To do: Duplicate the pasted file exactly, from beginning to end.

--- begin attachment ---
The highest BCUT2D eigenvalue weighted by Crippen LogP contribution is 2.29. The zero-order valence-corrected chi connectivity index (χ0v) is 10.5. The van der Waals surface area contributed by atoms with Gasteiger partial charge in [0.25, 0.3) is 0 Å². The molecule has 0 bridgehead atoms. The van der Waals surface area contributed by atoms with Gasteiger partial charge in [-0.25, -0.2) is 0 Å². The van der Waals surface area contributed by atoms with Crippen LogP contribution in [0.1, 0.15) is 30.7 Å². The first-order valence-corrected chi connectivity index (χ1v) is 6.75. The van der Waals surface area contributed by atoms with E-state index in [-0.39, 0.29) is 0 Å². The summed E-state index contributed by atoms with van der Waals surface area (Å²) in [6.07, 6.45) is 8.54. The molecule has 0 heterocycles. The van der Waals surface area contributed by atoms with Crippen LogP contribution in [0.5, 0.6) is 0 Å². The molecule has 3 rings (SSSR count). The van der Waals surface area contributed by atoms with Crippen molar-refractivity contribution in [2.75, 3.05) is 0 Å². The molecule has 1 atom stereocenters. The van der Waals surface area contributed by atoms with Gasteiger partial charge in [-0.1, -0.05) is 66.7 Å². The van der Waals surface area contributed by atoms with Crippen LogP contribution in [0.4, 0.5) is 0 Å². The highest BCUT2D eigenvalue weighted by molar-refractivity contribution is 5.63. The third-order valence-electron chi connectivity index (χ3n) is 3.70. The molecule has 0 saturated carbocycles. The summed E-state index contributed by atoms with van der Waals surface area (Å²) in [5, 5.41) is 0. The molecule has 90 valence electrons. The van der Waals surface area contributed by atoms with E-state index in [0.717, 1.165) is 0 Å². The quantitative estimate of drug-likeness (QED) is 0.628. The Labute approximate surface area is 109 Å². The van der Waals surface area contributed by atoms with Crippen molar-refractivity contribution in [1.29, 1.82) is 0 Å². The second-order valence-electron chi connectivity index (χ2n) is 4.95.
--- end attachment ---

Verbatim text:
The highest BCUT2D eigenvalue weighted by Crippen LogP contribution is 2.29. The zero-order valence-corrected chi connectivity index (χ0v) is 10.5. The van der Waals surface area contributed by atoms with Gasteiger partial charge in [0.25, 0.3) is 0 Å². The molecule has 0 bridgehead atoms. The van der Waals surface area contributed by atoms with Gasteiger partial charge in [-0.25, -0.2) is 0 Å². The van der Waals surface area contributed by atoms with Crippen LogP contribution in [0.1, 0.15) is 30.7 Å². The first-order valence-corrected chi connectivity index (χ1v) is 6.75. The van der Waals surface area contributed by atoms with E-state index in [-0.39, 0.29) is 0 Å². The summed E-state index contributed by atoms with van der Waals surface area (Å²) in [6.07, 6.45) is 8.54. The molecule has 0 heterocycles. The van der Waals surface area contributed by atoms with Crippen LogP contribution in [0.5, 0.6) is 0 Å². The molecule has 3 rings (SSSR count). The van der Waals surface area contributed by atoms with Crippen molar-refractivity contribution in [2.75, 3.05) is 0 Å². The molecule has 1 atom stereocenters. The van der Waals surface area contributed by atoms with Gasteiger partial charge in [-0.1, -0.05) is 66.7 Å². The van der Waals surface area contributed by atoms with Crippen LogP contribution in [0.4, 0.5) is 0 Å². The highest BCUT2D eigenvalue weighted by molar-refractivity contribution is 5.63. The third-order valence-electron chi connectivity index (χ3n) is 3.70. The molecule has 0 saturated carbocycles. The summed E-state index contributed by atoms with van der Waals surface area (Å²) in [5, 5.41) is 0. The molecule has 90 valence electrons. The van der Waals surface area contributed by atoms with E-state index in [0.717, 1.165) is 0 Å². The quantitative estimate of drug-likeness (QED) is 0.628. The Labute approximate surface area is 109 Å². The van der Waals surface area contributed by atoms with Crippen molar-refractivity contribution in [1.29, 1.82) is 0 Å². The second-order valence-electron chi connectivity index (χ2n) is 4.95.